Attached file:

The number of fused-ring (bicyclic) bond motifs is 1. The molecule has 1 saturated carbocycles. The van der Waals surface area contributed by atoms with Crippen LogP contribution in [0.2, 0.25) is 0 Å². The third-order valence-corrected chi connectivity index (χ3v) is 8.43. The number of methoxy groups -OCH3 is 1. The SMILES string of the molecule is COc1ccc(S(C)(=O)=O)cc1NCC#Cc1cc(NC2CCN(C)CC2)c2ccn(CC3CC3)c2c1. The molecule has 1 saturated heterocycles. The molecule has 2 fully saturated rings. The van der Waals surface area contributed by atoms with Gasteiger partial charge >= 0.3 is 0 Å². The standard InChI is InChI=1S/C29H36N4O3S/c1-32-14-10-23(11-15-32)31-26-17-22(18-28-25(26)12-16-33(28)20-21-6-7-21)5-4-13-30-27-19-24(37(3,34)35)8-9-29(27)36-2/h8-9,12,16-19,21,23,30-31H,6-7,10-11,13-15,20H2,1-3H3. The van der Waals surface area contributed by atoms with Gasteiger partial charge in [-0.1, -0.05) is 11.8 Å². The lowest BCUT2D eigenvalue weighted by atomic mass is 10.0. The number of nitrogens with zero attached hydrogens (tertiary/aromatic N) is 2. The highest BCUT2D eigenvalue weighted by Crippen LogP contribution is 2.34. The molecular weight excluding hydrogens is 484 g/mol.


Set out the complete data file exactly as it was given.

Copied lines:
The number of fused-ring (bicyclic) bond motifs is 1. The molecule has 1 saturated carbocycles. The van der Waals surface area contributed by atoms with Crippen LogP contribution in [0.2, 0.25) is 0 Å². The third-order valence-corrected chi connectivity index (χ3v) is 8.43. The number of methoxy groups -OCH3 is 1. The SMILES string of the molecule is COc1ccc(S(C)(=O)=O)cc1NCC#Cc1cc(NC2CCN(C)CC2)c2ccn(CC3CC3)c2c1. The molecule has 1 saturated heterocycles. The molecule has 2 fully saturated rings. The van der Waals surface area contributed by atoms with Gasteiger partial charge >= 0.3 is 0 Å². The standard InChI is InChI=1S/C29H36N4O3S/c1-32-14-10-23(11-15-32)31-26-17-22(18-28-25(26)12-16-33(28)20-21-6-7-21)5-4-13-30-27-19-24(37(3,34)35)8-9-29(27)36-2/h8-9,12,16-19,21,23,30-31H,6-7,10-11,13-15,20H2,1-3H3. The van der Waals surface area contributed by atoms with Gasteiger partial charge in [-0.1, -0.05) is 11.8 Å². The lowest BCUT2D eigenvalue weighted by atomic mass is 10.0. The number of nitrogens with zero attached hydrogens (tertiary/aromatic N) is 2. The highest BCUT2D eigenvalue weighted by Crippen LogP contribution is 2.34. The molecular weight excluding hydrogens is 484 g/mol.